Changes to the Act in 2014 focused on enhanced consumer protection. Legislative changes in Bill 39 established a basis for the Automobile Insurance Rate Board’s responsibility for auto insurance premium oversight for all three sections of the province’s policy. Other provisions of the Act adjusted to reflect industry best practices such as monitoring other provinces and their auto insurance systems for purposes of monitoring overall insurance market behaviour.
Insurance premiums were previously reviewed annually on an industry-wide basis. This changed in 2014 to a company-by-company basis, activated by insurance company filings with the AIRB. This is more consistent with other provinces, such as Ontario, where similar responsibility falls on the Financial Services Commission of Ontario. The AIRB gained approval status over both basic and additional coverages. The Board’s annual responsibilities now include reviews of premiums and trends, while seeking industry and public feedback.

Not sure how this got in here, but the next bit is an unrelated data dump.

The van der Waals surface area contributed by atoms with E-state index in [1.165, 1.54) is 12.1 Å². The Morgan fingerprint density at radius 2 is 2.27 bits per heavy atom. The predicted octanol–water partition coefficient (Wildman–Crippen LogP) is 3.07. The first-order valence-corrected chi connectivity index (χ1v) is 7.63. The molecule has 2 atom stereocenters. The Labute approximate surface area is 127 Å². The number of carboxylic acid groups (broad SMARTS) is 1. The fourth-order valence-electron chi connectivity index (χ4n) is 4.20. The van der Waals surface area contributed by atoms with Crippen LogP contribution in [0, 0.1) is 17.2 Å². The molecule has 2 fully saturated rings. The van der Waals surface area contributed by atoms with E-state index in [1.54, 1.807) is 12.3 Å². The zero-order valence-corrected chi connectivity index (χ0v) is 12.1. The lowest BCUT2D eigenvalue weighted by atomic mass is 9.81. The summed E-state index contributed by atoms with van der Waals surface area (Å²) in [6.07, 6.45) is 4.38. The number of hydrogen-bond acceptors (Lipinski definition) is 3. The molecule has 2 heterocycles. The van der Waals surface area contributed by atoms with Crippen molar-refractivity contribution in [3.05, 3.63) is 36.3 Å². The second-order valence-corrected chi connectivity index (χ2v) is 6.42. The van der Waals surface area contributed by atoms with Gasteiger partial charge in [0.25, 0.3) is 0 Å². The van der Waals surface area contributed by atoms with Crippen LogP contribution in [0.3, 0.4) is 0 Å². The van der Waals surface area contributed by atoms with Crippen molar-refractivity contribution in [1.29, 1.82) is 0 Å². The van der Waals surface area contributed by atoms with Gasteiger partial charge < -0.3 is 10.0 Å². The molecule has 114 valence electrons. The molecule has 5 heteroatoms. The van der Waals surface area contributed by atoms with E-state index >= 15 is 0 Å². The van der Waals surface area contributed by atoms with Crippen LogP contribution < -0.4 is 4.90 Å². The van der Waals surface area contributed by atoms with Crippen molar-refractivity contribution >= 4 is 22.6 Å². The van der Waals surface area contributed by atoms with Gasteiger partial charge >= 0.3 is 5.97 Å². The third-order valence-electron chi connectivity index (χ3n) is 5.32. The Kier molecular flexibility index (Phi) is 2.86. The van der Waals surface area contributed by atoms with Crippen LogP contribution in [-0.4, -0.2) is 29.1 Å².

Alberta Car Insurance Facts
- Alberta’s minimum coverage, like that of many other provinces, doesn’t provide much in the way of coverage. For example, drivers carrying only minimum coverage may be responsible for all transportation and repair costs after an accident.
- The minimum liability requirement of $200,000 is marginal at best. Costs from liability claims may exceed $300,000 for moderately severe accidents. Additional liability coverage is recommended by most agents and brokers.
- Over 98 percent of the vehicles insured in Alberta have $1 million in liability coverage in place.
- Alberta’s car insurance is the second-most affordable in Canada, behind Quebec. While the actual dollar cost of policies places about the middle of the pack, Alberta’s affordability stems from the strength of the provincial economy. Car insurance accounts for less than 3 percent of the average Albertan’s disposable income.